Korea is a deeply unique, complex, and interesting place in the world. Upended by repeated waves of war and occupation throughout its history, the modern nation has propulsively launched itself in the stratosphere culturally and economically and grown perhaps faster than any other.
This presents undeniable benefits and prosperity, but also a number of accompanying social discontents, from racism to identity fissures to pervasive mental health issues. Theodore Jun Yoo, an associate professor in the Department of Korean Language and Literature at Yonsei University in Seoul, joins the podcast this week to discuss his very interesting new book, “The Koreas: The Birth of Two Nations Divided.”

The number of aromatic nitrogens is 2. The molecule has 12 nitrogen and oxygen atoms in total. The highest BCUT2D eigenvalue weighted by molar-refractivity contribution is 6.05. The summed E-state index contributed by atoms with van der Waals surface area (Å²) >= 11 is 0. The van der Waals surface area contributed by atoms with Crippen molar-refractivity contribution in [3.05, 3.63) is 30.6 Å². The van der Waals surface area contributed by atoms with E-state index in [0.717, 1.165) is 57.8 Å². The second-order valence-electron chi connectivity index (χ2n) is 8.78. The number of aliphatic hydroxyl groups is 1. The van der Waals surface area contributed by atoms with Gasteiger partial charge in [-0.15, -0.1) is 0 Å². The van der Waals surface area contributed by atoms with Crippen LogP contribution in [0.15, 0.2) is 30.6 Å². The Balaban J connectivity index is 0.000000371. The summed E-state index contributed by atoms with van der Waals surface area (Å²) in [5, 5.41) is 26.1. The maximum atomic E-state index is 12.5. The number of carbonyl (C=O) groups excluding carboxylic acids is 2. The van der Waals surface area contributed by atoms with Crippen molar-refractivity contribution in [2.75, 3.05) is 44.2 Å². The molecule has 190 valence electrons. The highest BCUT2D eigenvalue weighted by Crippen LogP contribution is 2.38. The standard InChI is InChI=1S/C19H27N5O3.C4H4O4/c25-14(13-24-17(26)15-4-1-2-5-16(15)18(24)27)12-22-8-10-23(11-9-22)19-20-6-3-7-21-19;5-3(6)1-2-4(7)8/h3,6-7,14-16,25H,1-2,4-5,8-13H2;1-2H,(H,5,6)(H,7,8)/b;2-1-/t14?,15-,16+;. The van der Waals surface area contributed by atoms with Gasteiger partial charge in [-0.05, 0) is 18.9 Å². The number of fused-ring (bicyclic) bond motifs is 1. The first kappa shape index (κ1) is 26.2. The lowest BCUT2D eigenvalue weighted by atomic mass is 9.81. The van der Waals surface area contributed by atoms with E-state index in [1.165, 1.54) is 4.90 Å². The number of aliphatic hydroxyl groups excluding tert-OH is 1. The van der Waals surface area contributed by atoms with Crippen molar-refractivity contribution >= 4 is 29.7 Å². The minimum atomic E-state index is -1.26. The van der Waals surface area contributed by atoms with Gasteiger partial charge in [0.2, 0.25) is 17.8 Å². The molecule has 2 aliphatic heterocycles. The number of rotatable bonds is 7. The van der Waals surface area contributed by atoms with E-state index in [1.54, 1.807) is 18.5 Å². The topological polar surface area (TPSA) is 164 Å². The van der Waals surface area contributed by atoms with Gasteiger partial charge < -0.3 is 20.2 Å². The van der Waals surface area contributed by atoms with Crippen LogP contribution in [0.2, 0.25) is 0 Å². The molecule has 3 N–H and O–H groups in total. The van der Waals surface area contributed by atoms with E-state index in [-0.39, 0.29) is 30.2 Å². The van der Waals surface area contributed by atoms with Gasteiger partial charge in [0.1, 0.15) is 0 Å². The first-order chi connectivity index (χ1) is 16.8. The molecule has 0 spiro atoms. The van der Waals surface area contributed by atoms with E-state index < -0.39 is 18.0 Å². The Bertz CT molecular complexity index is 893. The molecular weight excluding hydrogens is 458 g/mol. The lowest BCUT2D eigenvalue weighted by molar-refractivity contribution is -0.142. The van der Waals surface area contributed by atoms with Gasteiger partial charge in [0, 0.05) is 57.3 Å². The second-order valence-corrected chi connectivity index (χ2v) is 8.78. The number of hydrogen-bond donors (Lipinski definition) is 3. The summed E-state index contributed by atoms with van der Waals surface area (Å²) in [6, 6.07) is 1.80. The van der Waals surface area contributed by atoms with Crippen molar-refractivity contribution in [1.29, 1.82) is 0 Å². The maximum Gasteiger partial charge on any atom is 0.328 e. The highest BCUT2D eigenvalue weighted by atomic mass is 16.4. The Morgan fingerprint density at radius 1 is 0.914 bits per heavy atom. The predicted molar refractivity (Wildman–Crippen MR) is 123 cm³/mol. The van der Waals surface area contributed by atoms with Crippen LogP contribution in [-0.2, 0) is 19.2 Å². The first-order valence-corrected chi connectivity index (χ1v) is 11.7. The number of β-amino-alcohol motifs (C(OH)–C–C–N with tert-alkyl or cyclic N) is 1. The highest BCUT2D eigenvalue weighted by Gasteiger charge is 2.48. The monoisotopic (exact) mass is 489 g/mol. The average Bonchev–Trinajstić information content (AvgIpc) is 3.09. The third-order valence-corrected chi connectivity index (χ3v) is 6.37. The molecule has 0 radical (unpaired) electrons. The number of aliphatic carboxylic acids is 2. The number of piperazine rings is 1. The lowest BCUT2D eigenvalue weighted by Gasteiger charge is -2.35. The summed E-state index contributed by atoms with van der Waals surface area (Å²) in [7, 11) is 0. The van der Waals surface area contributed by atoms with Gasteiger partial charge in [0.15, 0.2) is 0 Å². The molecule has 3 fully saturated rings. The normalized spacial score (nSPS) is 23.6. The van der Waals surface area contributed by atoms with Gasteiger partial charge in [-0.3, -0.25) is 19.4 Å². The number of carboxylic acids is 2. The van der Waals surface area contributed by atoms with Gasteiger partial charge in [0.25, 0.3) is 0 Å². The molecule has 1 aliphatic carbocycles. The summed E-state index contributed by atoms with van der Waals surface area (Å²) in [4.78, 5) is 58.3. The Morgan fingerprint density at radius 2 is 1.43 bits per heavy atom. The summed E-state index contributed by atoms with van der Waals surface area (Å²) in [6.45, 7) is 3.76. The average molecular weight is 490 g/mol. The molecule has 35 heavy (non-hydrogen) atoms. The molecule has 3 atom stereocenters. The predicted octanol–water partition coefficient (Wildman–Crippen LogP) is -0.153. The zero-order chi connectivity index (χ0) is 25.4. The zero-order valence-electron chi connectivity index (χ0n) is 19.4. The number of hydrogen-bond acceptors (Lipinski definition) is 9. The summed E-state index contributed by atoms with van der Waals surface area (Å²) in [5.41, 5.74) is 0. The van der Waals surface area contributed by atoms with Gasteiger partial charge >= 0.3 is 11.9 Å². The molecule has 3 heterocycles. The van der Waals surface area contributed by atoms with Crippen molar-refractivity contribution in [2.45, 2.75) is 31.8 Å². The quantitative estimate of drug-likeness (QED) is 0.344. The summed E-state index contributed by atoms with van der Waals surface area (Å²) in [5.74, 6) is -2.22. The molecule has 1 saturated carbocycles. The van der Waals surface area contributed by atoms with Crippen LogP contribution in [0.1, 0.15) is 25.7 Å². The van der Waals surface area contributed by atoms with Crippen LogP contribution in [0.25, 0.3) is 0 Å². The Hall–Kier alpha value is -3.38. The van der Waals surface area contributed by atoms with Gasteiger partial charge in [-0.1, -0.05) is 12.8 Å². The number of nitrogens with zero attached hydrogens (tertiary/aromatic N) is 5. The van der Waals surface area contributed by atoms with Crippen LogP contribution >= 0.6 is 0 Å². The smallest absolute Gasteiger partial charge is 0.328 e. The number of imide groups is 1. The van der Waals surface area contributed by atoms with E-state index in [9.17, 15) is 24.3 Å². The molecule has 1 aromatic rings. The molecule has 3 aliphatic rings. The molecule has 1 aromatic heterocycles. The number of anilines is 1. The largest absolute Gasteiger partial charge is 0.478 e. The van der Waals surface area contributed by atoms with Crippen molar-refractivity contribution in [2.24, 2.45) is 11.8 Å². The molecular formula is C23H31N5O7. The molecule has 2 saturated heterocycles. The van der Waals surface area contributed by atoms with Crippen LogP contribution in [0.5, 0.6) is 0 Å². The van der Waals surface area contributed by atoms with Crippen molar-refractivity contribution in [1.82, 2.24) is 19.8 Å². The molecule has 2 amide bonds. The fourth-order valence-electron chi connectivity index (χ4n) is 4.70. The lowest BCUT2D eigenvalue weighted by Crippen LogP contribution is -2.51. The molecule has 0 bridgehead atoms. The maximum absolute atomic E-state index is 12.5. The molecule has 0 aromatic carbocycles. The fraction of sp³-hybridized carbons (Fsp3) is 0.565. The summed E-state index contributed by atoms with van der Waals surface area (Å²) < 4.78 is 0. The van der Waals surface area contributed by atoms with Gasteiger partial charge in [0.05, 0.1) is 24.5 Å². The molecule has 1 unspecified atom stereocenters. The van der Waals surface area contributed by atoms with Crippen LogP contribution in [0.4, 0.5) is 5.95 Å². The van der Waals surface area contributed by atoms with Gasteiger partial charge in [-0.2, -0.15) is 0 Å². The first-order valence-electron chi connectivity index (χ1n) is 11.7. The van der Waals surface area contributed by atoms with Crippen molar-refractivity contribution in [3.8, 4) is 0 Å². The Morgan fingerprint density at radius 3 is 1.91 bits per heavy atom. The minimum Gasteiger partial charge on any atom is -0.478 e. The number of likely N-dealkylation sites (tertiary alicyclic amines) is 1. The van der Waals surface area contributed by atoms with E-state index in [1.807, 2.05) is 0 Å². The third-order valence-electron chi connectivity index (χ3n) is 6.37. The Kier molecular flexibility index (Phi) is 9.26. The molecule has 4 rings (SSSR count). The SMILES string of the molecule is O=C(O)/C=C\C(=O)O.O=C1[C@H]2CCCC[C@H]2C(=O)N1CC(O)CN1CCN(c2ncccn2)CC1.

Jun’s book presents a “demythologized history” of the North Korea-South Korea split, with a focus on a number of deeply compelling personal stories and interviews with subjects supported by broad multidisciplinary empirical research. Why is it that a country that has been so incredibly successful, prosperous, and dynamic should continue to be haunted by such complex social issues?
Jun’s own family story is just one of many narratives in this book exploring the complexity of Korean identity and the impact of “compressed modernity.”